US study shows LNG exports can benefit economy


WASHINGTON -- A long-awaited study commissioned by the Obama administration said natural-gas exports will benefit the US economy, potentially opening the door for several multibillion-dollar export plants that could reshape the global energy market.

The study, which the administration had said would be central to its decision on export approvals, analyzed more than a dozen scenarios for US production and exports of natural gas.

It found that "across all these scenarios, the US was projected to gain net economic benefits from allowing [liquefied natural gas] exports. Moreover, for every one of the market scenarios examined, net economic benefits increased as the level of LNG exports increased."

The export issue has divided gas producers and consumers. Some large US manufacturers that use natural gas have expressed fears that allowing too many exports would undercut their competitiveness.

The looming prospect of the US becoming a major exporter of natural gas underscores how the energy revolution is transforming US economic prospects. Just a few years ago, many energy companies were planning to build facilities to import LNG into the US.

But thanks to the boom in hydraulic fracturing and horizontal drilling, the US has in a short time become a gas-producing powerhouse. That glut of cheap gas has helped underpin a revival in manufacturing, helped lower electricity costs for consumers, and given the US newfound flexibility in dealing with other major gas producers around the world, such as Russia and Iran.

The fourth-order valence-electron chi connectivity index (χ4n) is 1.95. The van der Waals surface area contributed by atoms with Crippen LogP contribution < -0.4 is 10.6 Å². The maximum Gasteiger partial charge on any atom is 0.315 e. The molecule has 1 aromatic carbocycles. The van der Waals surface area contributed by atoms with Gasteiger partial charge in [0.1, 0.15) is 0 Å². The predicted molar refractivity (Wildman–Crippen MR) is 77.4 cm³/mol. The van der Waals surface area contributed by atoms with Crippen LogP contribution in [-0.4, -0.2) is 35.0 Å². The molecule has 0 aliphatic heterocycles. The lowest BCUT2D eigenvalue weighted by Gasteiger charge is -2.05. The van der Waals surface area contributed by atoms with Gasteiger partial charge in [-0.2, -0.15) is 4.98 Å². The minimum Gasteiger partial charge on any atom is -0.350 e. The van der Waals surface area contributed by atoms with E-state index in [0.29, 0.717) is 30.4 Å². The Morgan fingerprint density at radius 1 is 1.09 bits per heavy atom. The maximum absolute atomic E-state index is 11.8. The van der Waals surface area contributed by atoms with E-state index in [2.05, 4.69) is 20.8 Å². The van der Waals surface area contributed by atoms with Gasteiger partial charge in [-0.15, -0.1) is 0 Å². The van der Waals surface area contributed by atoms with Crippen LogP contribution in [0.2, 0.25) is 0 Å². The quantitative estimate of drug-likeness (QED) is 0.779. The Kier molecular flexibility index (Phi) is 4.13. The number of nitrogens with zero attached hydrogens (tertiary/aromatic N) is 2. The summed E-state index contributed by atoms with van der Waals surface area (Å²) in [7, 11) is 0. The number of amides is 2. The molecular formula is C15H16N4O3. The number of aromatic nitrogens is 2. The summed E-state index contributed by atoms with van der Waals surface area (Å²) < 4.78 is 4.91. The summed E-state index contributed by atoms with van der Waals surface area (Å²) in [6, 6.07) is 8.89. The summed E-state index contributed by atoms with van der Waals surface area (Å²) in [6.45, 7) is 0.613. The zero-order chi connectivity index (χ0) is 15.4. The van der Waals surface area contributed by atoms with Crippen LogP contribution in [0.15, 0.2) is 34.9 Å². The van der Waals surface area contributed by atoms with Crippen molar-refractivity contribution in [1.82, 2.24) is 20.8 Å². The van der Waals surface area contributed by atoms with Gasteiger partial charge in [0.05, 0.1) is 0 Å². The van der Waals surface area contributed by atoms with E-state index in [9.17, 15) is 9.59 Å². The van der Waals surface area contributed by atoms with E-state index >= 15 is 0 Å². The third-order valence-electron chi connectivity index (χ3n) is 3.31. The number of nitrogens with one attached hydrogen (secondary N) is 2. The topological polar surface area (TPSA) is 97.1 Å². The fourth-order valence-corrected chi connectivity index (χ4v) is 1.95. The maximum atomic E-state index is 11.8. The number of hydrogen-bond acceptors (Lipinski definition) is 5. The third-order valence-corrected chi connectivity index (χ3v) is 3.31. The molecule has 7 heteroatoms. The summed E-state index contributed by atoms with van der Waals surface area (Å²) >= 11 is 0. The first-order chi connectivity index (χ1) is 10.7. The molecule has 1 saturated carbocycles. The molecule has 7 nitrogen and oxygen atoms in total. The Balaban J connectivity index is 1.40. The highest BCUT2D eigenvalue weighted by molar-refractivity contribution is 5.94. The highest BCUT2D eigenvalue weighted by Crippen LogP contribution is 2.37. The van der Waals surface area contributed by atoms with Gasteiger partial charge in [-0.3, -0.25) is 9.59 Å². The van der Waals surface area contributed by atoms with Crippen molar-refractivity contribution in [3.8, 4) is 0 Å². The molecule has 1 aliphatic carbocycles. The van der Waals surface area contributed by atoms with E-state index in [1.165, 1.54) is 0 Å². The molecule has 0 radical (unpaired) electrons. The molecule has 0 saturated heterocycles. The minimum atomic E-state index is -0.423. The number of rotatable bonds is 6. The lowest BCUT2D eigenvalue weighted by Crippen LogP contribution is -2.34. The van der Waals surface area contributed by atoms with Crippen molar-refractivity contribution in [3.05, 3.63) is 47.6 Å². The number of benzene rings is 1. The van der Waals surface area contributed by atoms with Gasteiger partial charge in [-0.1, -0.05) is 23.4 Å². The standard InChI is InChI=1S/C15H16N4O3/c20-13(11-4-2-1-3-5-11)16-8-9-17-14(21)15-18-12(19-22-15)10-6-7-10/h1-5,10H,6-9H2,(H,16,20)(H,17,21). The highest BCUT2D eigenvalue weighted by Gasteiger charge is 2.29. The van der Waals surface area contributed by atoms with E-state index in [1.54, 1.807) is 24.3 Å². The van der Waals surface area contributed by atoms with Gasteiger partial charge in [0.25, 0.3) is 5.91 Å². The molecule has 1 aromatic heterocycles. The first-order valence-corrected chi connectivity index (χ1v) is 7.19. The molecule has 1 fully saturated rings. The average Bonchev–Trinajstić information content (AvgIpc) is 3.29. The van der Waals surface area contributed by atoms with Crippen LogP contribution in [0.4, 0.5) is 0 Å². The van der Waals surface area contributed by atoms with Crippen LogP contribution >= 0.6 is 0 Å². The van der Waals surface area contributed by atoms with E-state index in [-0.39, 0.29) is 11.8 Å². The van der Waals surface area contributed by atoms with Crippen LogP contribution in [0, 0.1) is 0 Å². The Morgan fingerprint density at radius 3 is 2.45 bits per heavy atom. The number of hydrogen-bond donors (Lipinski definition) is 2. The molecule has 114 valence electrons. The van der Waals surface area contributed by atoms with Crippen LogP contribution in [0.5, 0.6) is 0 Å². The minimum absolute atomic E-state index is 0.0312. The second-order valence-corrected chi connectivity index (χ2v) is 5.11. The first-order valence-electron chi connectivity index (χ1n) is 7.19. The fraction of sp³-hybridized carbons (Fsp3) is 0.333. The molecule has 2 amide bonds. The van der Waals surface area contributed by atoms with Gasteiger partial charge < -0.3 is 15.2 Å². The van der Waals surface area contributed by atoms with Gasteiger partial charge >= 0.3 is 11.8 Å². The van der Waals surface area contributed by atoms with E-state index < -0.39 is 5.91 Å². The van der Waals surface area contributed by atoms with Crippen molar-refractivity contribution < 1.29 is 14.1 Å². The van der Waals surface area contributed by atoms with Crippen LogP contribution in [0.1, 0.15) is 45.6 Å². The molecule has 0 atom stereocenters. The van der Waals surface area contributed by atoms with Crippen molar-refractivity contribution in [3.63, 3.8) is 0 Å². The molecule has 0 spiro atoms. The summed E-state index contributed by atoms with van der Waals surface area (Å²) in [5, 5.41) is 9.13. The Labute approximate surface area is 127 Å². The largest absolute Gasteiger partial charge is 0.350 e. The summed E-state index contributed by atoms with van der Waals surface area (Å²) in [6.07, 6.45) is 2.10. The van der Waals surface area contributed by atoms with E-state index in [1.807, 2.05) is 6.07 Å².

The Department of Energy has withheld export permits for companies seeking to ship gas overseas to nations such as Japan that don't have free-trade agreements with the US, saying it was waiting for the results of the study. By law, any such exports must be in the national interest.

The study's endorsement gives the department a green light to move ahead with approvals. There are currently 15 such export projects awaiting approval, though few energy analysts expect all proposed projects will be built.

Among the projects in the works is a plant proposed by ExxonMobil Corp., the largest US gas producer, with investment from Qatar.

The Energy Department said Wednesday that it would review the economic impact study as well as public comments "prior to making final determinations" on approving LNG export applications. It said it would study each application on a case-by-case basis.

The glut of US gas has made it potentially profitable for companies to ship LNG to Europe and East Asia, where prices are much higher. But despite the domestic boom, exports have been controversial in Washington, and until Wednesday it wasn't clear how the report would weigh the pluses and minuses.

Environmentalists fear that allowing exports will encourage more natural-gas production, which many oppose because they fear that hydraulic fracturing could contaminate groundwater.

Other opponents, which include petrochemical companies that use gas as a feedstock, fear that increasing exports from the US will drive up the price of cheap domestic gas closer to world prices, which could undermine the competitive advantage US industry currently enjoys.

The study concluded that exports could raise the domestic price of natural gas by between $0.22 per million cubic feet and $1.11 per million cubic feet within five years. Natural gas was trading in New York up 4% at $3.69 on Wednesday afternoon.

Dow Jones Newswires

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